The tour of the Pakistani side was originally scheduled in October 2018 but was postponed because of local bodies elections in Jammu and Kashmir. Subsequently, the Pakistani team visited India in the last week of January to inspect projects in the Chenab basin in the state.
The Indian delegation will be led by the country’s Commissioner for Indus Waters P K Saxena, and consist of technical experts, and Pakistan will be led by its Indus Commissioner Syed Muhammad Mehar Ali Shah, sources said.
Last week, Prime Minister Narendra Modi inaugurated the 330 MW Kishanganga hydroelectric project in Jammu and Kashmir. Pakistan had protested the inauguration claiming that the project on a river flowing into Pakistan will disrupt water supplies.
Referring to the Indus water treaty (signed by India and Pakistan in 1960), Nitin Gadkari said the two countries each had got three rivers after Partition in 1947, claiming that Indian share of water was also going to Pakistan.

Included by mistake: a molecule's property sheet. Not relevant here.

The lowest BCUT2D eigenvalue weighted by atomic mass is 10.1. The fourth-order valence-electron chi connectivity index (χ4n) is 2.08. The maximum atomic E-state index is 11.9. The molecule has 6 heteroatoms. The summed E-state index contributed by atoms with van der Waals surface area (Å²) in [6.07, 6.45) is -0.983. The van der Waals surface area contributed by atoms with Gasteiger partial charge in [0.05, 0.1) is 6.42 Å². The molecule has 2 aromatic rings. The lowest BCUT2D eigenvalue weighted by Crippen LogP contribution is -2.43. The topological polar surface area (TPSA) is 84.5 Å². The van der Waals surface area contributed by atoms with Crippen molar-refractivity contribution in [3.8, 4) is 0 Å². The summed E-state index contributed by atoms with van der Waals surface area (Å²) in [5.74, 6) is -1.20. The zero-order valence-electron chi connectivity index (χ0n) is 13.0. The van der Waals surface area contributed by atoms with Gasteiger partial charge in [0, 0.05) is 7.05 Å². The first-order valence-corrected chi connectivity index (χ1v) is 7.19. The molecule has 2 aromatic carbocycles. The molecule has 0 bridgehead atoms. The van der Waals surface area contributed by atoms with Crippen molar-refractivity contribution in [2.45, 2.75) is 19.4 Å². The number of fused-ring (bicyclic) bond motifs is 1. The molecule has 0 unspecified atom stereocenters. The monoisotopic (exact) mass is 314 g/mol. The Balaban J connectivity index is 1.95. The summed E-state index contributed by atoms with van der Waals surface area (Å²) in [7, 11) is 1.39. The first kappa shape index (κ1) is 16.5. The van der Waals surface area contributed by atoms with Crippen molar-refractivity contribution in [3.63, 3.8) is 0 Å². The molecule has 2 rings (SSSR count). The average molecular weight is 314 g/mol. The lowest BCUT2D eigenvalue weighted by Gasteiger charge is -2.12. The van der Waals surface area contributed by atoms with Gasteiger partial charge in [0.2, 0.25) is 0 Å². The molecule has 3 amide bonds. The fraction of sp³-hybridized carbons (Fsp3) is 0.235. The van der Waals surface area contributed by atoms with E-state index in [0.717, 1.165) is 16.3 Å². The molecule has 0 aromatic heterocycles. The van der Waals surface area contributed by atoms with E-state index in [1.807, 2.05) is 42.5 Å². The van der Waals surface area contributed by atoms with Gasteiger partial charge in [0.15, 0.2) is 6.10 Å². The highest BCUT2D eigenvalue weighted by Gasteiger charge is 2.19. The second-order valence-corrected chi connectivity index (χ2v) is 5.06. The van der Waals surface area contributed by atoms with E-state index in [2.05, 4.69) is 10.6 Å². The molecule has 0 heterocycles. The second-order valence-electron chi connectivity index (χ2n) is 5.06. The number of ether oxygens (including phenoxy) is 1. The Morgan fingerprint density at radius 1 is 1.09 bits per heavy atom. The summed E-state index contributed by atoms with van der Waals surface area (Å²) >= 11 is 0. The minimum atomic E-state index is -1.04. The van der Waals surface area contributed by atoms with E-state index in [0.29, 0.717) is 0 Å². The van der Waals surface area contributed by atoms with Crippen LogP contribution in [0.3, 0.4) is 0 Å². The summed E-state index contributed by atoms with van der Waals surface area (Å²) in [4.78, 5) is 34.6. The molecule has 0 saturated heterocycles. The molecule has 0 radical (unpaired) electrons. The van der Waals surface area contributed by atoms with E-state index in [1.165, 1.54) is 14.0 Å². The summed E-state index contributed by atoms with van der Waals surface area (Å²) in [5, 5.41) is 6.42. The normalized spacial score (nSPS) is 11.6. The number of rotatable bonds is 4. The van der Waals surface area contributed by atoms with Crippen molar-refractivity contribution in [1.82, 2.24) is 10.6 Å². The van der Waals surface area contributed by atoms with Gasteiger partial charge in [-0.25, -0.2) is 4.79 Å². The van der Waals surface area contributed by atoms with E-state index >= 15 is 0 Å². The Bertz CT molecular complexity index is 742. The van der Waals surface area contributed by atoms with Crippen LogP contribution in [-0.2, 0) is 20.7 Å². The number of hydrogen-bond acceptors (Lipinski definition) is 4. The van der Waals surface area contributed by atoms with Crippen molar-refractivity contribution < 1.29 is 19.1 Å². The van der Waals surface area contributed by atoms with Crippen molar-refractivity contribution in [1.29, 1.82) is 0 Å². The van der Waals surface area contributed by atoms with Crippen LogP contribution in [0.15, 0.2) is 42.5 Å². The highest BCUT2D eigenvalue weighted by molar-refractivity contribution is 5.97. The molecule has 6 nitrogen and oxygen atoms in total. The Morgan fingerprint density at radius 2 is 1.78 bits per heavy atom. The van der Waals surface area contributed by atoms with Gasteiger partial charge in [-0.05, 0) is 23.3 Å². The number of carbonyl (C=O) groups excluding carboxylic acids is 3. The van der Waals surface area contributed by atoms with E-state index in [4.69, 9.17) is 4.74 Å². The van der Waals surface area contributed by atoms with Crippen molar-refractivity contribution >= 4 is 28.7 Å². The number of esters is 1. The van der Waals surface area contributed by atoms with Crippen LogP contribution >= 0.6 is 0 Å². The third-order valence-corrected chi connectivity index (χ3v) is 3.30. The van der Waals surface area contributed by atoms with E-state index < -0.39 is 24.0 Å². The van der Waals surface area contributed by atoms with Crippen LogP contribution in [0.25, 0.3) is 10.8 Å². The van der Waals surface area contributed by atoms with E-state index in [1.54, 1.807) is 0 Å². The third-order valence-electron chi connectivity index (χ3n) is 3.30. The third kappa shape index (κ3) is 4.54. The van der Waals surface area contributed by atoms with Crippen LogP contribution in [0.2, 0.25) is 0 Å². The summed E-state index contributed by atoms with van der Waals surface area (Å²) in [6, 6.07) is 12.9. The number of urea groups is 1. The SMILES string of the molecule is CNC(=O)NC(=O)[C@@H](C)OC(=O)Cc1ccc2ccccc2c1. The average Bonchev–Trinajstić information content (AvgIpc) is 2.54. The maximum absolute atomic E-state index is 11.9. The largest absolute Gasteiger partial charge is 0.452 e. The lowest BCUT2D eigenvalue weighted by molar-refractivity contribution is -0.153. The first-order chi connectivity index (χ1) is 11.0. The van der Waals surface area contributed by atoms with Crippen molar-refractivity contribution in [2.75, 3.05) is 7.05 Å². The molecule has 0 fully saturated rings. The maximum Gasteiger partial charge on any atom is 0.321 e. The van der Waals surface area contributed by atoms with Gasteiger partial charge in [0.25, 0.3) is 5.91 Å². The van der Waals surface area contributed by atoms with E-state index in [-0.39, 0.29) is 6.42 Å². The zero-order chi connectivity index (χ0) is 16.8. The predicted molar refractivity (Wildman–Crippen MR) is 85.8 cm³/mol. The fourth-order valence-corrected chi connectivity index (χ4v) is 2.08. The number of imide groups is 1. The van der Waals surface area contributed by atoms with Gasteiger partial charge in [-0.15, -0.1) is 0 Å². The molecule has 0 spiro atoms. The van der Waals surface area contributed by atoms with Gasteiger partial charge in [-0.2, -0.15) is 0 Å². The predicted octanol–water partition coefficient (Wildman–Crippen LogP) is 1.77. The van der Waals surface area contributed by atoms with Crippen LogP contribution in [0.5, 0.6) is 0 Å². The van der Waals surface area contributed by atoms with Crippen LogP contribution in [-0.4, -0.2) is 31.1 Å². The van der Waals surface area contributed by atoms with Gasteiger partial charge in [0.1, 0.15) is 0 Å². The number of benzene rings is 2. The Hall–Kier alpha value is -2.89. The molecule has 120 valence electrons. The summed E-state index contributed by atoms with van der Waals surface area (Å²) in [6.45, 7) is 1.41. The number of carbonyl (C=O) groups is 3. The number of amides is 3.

The uncalled-for role of the World Bank to mediate between India and Pakistan on the Indus Waters Treaty cannot serve the long-term interest of both parties, except vested interests emanating from constituencies in both nations as well as the World Bank.
The IWT was signed in 1960 after nine years of negotiations between India and Pakistan with the help of the World Bank, which is also a signatory. The World Bank's role in relation to "differences" and "disputes" is limited to the designation of people to fulfill certain roles when requested by either or both of the parties.